PEORIA, Ill. (WMBD) — Local community members and state leaders are putting forth efforts to tackle violence and better public safety.

“This has gone on too long, we are losing our young people to the street, and we need to do something,” said Clara Forman, a coordinator with Crime Survivors for Safety and Justice. Those are the words of a mother that has lost 2 children at the hands of gun violence.

Pastor Clara Forman is the local coordinator for Crime Survivors for Safety and Justice, a local organization that’s helping families impacted by gun violence and advocates in Springfield.

“We cry, we pray, having that is very important,” Forman said.

This weekend, they’ll also march. On Saturday, the organization is holding a march in downtown Peoria. Their focus is getting the community to make their voices heard at the polls this election.

“But also to get people to vote for people that’s going to have the compassion to be able to deal with this gun violence that’s going on,” Forman said.

Another effort to enhance public safety coming down the pipeline is co-responder legislation signed into Illinois law this May. It will allow police to bring mental health professionals on calls related to a mental health crisis.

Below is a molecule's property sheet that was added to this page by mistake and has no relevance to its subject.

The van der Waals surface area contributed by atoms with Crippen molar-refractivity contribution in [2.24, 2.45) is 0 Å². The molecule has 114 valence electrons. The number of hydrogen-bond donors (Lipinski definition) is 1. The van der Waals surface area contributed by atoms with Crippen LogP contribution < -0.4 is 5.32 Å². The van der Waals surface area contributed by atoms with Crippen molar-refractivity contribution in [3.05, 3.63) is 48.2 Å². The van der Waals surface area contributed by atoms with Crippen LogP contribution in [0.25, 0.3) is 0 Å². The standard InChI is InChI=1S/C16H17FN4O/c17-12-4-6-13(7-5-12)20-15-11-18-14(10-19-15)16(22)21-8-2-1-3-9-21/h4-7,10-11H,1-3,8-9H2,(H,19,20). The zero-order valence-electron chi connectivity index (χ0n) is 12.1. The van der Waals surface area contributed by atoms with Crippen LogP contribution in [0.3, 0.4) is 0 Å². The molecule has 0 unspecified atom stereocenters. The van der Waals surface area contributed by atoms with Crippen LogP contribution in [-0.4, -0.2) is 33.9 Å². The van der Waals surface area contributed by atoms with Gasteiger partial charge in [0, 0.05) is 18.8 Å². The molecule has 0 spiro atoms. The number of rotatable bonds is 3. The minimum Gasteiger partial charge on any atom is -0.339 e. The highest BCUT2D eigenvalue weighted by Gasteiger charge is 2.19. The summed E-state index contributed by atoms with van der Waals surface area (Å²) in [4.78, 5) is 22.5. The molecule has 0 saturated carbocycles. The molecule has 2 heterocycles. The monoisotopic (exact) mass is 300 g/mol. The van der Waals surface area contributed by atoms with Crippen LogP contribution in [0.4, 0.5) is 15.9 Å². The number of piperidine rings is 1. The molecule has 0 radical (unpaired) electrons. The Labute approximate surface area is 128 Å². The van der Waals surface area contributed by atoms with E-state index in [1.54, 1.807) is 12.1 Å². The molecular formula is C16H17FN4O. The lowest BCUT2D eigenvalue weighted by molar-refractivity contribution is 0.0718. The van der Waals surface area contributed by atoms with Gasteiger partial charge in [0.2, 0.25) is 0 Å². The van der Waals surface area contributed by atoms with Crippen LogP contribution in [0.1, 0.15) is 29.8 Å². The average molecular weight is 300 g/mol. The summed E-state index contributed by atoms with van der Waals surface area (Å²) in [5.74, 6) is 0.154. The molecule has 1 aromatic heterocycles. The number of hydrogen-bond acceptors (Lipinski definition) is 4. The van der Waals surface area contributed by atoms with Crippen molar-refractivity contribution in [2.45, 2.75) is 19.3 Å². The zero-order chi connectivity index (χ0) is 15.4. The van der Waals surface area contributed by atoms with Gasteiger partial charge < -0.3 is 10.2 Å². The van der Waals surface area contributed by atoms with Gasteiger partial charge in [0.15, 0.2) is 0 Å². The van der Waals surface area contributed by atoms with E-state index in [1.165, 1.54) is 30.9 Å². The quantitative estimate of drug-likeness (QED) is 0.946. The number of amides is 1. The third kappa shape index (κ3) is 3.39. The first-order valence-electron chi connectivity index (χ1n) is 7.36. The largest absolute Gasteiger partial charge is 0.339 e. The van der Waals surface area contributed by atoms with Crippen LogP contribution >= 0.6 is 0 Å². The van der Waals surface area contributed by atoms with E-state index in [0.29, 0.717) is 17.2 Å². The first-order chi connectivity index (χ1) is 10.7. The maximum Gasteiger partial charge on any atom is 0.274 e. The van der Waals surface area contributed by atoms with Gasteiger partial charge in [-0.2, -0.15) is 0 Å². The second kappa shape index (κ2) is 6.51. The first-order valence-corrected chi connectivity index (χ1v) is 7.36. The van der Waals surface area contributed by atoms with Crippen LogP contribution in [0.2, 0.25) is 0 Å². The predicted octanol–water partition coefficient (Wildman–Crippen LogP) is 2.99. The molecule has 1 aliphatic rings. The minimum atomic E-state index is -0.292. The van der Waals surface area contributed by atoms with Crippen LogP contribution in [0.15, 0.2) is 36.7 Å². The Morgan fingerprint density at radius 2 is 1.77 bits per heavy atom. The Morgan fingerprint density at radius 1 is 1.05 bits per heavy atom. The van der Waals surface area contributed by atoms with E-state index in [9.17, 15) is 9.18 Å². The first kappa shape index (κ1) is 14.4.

92nd District-(D) State Representative Jehan Gordon-Booth said it will improve outcomes for the person experiencing the crisis and allow police to focus on other areas, including crime.

“This program will allow police officers to do police work and mental health specialists to do exactly what they are trained to do, be mental health specialists,” Gordon-Booth said.

Peoria is one of four cities that will have a pilot program of the co-response model.

Representative Gordon-Booth said the Illinois Criminal Justice Information Authority will meet in December to work on their budget, and that will make the program a reality in Peoria.

“It’s a historic program, first of its kind, often times it takes a few months to get the implementation right,” Gordon-Booth said.

Gordon-Booth said the co-response pilot program should begin within the next 45 days.

The Crime Survivors for Safety and Justice march will begin at 10:30 a.m. near the Peoria Library’s downtown branch. All community members are invited to attend.